Freight Broker Demand

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The rapid growth cycle of the logistics industry has led to a rise in the number of freight broker agents. The U.S. Bureau of Labor Statistics will grow by 29% by the end of the decade, which is over double the 14% growth rate for other jobs.

With the increase in popularity within the position, there are often questions from people working in other fields about how to break into the industry.

Unfortunately, it is not that simple. For those who have been in the industry for a large portion of their professional careers, you can attest to this.

The world of freight brokering is very different from a traditional business setting, with lots of technology and jargon that must be thoroughly comprehended before committing to a career as a freight agent.

All the freight broker courses and training provide you with general knowledge of the tasks required for a freight broker/agent but cannot portray the level of persistence necessary to obtain shippers, know when to adjust rates to accommodate for market fluctuations, or when to get tough during negotiations with carriers to protect your profits.

Logistics Account Manager

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Like the idea of facilitating communication between customers and carriers but don’t like sales? Become a Logistics Account Manager and get the best of both worlds!

According to a list of salaries from Bureau of Labor Statistics, a Logistics Account Manager that’s salaried will likely make around $3,200 – $5,000 in salary per month. In addition to salary, account managers may sometimes earn a commission off each load they move.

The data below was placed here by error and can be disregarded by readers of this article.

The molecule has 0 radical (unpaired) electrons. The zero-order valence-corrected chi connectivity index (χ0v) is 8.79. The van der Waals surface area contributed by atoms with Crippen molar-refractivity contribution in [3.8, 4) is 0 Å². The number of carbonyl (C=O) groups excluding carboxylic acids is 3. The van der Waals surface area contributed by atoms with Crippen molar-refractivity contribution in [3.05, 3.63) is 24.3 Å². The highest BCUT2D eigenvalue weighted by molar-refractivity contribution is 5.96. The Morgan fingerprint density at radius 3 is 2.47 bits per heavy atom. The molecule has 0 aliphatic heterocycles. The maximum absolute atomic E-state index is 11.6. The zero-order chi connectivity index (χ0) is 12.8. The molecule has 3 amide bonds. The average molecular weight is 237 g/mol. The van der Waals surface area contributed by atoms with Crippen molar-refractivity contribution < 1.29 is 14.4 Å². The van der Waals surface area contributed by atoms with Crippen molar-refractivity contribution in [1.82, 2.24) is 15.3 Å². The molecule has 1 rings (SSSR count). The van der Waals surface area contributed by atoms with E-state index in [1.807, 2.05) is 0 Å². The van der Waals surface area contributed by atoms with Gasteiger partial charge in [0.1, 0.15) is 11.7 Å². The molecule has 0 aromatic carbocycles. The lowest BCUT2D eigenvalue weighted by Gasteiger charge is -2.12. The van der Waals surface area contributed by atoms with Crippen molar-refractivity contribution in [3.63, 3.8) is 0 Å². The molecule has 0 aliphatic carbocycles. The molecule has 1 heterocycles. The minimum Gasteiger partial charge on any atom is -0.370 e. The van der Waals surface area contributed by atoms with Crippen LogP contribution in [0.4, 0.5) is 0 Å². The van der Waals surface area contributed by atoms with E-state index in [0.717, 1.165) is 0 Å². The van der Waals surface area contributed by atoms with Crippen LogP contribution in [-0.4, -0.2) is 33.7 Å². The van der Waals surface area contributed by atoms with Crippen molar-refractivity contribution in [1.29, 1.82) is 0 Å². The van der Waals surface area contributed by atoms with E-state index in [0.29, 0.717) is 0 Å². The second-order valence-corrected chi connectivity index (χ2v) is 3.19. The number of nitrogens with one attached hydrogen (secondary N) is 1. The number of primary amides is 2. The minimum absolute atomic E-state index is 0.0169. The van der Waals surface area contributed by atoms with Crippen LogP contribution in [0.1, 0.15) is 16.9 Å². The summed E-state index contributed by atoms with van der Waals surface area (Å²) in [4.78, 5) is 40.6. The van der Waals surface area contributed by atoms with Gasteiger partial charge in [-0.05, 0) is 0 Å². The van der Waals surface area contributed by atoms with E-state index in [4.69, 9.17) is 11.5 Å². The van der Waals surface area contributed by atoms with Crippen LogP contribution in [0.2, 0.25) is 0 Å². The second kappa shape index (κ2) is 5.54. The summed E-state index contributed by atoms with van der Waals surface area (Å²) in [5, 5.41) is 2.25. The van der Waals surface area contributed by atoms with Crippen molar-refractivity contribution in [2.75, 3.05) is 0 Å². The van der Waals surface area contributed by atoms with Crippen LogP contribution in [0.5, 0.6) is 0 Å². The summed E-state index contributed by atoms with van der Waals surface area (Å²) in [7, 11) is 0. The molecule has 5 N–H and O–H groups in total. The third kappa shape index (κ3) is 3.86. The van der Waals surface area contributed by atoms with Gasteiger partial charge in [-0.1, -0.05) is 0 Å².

In my professional experience speaking with employees in this type of role, a commission could range between 8 – 12% commission per load they move. If an agent is booking an average of 10 loads per week at $300 margins and 10% commission per load, then you’re looking at a total monthly income of $4,400 – $6,200. Not bad moving someone else’s freight.

How does the total income of a logistics account manager compare to that of a full-fledged broker or independent agent?

Work Within Your Capabilities


As stated previously, there are a lot of different factors that can affect the income of a freight agent. One of the biggest factors is the compensation breakdown, which is ultimately decided by the broker.

The highest, most accommodating compensation plan is going to be the one that benefits you the most.  Size, assets, and the company’s business model all play a role in determining the commission structure for agents.

A large, asset-based company can usually get away with paying their agents a lower commission because of they offset it with the trucks, a reputable name, and hefty financial backing.

As an agent, this may impede on some of your profits, so be sure to evaluate what is going to be the most beneficial to the financial health of your business.